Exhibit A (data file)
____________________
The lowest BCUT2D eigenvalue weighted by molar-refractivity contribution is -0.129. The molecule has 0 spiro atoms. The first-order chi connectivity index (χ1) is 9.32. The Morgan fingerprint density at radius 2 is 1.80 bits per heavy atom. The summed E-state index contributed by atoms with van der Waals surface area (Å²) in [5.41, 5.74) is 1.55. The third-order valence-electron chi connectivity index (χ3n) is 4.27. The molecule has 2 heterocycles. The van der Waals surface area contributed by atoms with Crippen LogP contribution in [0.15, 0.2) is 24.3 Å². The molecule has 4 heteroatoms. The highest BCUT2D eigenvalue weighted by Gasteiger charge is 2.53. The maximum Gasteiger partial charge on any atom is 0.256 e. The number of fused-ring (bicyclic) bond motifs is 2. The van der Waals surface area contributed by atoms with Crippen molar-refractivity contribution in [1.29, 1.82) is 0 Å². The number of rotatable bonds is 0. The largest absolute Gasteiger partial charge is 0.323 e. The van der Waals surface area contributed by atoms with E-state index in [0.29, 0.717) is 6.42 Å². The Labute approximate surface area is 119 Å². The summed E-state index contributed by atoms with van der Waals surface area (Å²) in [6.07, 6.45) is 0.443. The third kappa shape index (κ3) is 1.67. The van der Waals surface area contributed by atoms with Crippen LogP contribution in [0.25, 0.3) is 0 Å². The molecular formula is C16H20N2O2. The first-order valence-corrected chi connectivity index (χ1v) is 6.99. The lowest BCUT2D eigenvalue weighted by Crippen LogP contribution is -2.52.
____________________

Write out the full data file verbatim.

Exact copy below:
The lowest BCUT2D eigenvalue weighted by molar-refractivity contribution is -0.129. The molecule has 0 spiro atoms. The first-order chi connectivity index (χ1) is 9.32. The Morgan fingerprint density at radius 2 is 1.80 bits per heavy atom. The summed E-state index contributed by atoms with van der Waals surface area (Å²) in [5.41, 5.74) is 1.55. The third-order valence-electron chi connectivity index (χ3n) is 4.27. The molecule has 2 heterocycles. The van der Waals surface area contributed by atoms with Crippen LogP contribution in [0.15, 0.2) is 24.3 Å². The molecule has 4 heteroatoms. The highest BCUT2D eigenvalue weighted by Gasteiger charge is 2.53. The maximum Gasteiger partial charge on any atom is 0.256 e. The number of fused-ring (bicyclic) bond motifs is 2. The van der Waals surface area contributed by atoms with Crippen molar-refractivity contribution in [1.29, 1.82) is 0 Å². The number of rotatable bonds is 0. The largest absolute Gasteiger partial charge is 0.323 e. The van der Waals surface area contributed by atoms with E-state index in [0.29, 0.717) is 6.42 Å². The Labute approximate surface area is 119 Å². The summed E-state index contributed by atoms with van der Waals surface area (Å²) in [6.07, 6.45) is 0.443. The third kappa shape index (κ3) is 1.67. The van der Waals surface area contributed by atoms with Crippen LogP contribution in [0.25, 0.3) is 0 Å². The molecular formula is C16H20N2O2. The first-order valence-corrected chi connectivity index (χ1v) is 6.99. The lowest BCUT2D eigenvalue weighted by Crippen LogP contribution is -2.52.